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JM^3
19-10-2004, 16:32:39
So with my old computer I had occasional problems with losing internet access. Everyone in the house would keep it, and I would often (but not always) be able to continue communicating to other machines on our home network.

Now I thought that something had just gone funny with my old computer (a reset of that computer would usually get things running again, as would waiting 5 minutes). But it just happened with my new computer which has nothing on it, no shared parts, and is brand new.

So this seems to be a weird problem, and it seems to be independent of what computer I use. I have tried switching cables, but that didn't work (this last time).

Anyways, this has been really annoying and I have had this problem for about a year (if it has been the same problem). I have switched network wires durring this time (and there was even a time where I skipped my in room hub, and ran it off of the ground floor hub). I would really appreciate any help.

Jon Miller

JM^3
19-10-2004, 16:48:06
Now the new computer is accessing the network just fine, the old one isn't seeing a connection at all. This was still a problem when I had no other computer but my own coming off my room hub.

Jon Miller

miester gandertak
19-10-2004, 17:11:48
amazing story

JM^3
19-10-2004, 17:15:16
Hmm, I should add on some other bits of information. Certain programs (and I haven't repeated this with my new machine) like Edonkey and AIM would maintain a connection when everything else lost connection.

Things like this made me initially think it was a problem with my computer. Now my current machine doesn't have those programs installed. Of course, it might be a combination of problems.

Jon Miller

Deacon
19-10-2004, 18:49:18
How do you connect to your ISP?

JM^3
19-10-2004, 19:28:33
I have a cable modem

there is a router right off of it

there are 10-15 computers on in my house at any given time

Jon Miller

Jon Miller

JM^3
19-10-2004, 19:29:29
note that while others occasionally have problems, everyone has problems at that time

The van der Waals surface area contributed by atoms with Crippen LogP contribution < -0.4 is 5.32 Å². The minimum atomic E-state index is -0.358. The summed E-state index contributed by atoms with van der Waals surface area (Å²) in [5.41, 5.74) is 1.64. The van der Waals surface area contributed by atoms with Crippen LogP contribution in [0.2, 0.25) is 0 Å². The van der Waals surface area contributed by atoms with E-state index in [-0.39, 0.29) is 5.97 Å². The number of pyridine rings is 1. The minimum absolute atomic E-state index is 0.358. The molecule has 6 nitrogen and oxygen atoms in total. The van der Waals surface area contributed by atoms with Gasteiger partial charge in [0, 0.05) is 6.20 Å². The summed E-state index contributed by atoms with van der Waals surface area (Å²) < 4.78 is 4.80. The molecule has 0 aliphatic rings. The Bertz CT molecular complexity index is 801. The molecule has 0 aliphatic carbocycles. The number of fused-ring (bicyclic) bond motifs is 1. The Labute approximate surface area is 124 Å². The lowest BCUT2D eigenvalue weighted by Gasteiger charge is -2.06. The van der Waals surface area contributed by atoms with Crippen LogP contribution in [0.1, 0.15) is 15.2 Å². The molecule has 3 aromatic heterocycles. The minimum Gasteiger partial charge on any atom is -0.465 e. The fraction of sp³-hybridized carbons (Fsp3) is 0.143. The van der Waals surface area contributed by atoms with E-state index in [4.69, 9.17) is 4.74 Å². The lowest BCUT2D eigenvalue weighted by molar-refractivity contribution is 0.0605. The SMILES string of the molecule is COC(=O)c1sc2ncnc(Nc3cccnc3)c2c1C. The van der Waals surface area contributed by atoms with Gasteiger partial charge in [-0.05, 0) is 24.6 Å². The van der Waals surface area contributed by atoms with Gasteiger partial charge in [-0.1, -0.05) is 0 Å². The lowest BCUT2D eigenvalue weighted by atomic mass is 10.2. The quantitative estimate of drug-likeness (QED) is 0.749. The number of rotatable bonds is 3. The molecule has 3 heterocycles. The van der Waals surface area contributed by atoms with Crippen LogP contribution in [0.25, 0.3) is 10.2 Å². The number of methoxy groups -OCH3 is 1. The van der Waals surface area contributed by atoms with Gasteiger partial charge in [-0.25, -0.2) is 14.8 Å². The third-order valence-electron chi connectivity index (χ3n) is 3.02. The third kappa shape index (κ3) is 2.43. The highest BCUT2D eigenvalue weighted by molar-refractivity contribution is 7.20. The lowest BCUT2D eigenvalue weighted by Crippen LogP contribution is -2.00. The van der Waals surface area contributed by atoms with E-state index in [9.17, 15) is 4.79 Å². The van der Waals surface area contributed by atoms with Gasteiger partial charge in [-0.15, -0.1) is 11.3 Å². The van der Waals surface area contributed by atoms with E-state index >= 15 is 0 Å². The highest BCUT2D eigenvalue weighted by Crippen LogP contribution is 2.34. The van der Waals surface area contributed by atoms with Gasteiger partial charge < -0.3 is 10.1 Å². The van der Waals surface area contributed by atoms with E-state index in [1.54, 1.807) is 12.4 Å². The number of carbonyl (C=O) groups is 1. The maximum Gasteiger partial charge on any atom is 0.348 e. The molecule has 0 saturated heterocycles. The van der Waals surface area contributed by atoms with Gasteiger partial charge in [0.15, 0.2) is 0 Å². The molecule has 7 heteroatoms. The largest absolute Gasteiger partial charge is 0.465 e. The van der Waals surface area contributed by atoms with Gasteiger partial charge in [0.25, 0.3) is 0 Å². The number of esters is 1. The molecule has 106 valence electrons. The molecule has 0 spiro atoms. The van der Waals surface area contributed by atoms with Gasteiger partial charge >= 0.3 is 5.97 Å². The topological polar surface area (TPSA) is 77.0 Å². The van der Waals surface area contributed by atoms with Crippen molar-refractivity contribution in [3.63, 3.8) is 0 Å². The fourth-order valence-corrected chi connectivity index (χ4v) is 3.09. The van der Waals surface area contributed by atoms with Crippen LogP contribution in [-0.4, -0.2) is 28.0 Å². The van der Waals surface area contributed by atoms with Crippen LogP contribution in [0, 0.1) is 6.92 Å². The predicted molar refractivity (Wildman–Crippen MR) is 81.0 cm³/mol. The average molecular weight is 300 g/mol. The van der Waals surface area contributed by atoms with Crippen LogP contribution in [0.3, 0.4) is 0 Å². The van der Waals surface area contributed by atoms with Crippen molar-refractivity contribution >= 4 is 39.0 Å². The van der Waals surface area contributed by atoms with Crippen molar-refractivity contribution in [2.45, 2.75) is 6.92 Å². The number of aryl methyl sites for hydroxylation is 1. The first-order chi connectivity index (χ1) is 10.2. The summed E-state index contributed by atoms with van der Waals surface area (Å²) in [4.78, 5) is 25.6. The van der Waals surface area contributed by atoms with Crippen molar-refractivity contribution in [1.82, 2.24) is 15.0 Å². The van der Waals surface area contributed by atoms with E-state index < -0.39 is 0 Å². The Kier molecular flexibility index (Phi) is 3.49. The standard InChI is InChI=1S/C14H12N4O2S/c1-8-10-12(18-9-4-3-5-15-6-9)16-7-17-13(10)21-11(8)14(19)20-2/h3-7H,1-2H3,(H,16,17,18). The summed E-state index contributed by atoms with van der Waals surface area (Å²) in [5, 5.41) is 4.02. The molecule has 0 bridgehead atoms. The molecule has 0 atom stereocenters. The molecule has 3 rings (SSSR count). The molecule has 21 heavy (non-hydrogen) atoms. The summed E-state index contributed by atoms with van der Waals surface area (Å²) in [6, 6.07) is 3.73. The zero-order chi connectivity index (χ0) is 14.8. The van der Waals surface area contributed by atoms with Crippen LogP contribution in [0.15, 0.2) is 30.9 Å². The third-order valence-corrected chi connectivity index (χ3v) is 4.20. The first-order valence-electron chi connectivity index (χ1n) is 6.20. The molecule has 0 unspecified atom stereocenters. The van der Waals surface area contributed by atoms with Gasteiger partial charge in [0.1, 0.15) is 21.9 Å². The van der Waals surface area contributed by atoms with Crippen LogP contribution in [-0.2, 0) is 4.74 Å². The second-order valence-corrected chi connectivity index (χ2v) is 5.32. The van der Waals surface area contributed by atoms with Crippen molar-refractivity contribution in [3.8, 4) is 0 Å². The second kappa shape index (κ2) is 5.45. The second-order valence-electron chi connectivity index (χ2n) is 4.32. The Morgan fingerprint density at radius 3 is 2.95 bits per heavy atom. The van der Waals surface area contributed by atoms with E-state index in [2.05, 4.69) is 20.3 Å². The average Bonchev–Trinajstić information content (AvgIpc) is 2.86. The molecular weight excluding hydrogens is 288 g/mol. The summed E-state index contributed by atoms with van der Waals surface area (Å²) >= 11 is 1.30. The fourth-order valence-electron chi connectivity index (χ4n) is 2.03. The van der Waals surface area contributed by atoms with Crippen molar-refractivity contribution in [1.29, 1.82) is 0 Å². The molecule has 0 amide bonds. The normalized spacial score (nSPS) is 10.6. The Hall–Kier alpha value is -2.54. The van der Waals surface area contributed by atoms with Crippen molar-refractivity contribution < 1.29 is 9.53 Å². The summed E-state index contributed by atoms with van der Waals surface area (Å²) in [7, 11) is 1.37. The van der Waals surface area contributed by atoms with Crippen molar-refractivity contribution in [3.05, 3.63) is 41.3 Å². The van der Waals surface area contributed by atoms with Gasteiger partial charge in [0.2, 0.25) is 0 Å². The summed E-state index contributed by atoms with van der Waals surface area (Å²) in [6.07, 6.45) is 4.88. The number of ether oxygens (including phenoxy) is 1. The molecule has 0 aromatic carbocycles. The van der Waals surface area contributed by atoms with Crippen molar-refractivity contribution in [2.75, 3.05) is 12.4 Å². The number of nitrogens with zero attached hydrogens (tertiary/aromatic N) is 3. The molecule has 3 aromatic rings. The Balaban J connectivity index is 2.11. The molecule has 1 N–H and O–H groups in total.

when I have problems, I am the only one to

also, sometimes my problems don't let me connect to other computers in the network (this is only with my old machine so far)

JOn Miller

Deacon
20-10-2004, 07:17:07
Off the top of my head, maybe it's the router. The router may be set to only handle traffic from X number of hosts at a time. Or it may be set to only assign X number of addresses via DHCP at a time. If these settings aren't easy to change, then maybe NAT (between groups of machines and the router) can reduce the number of hosts visible to the router. The other option is new hardware. Some folks hack their routers in order to expose functionality that was disabled. ISPs get nervous about sharing broadband connections with 10-15 computers.

As for two machines together on a hub, I frequently have problems trying to get two Windows 2000 machines to "see" each other via MS networking, though the IP settings and Netbios name settings say that both machines should. I think logging in with a name and password common to both machines works, but I haven't tried in a while. Also, it sometimes takes a few tries to get both machines to "register". Just because MS networking is quirky doesn't necessarily mean that two machines are incapable of communicating.

zmama
20-10-2004, 09:27:41
And you are at about the top of how many machines you can handle on a simple unswitched network.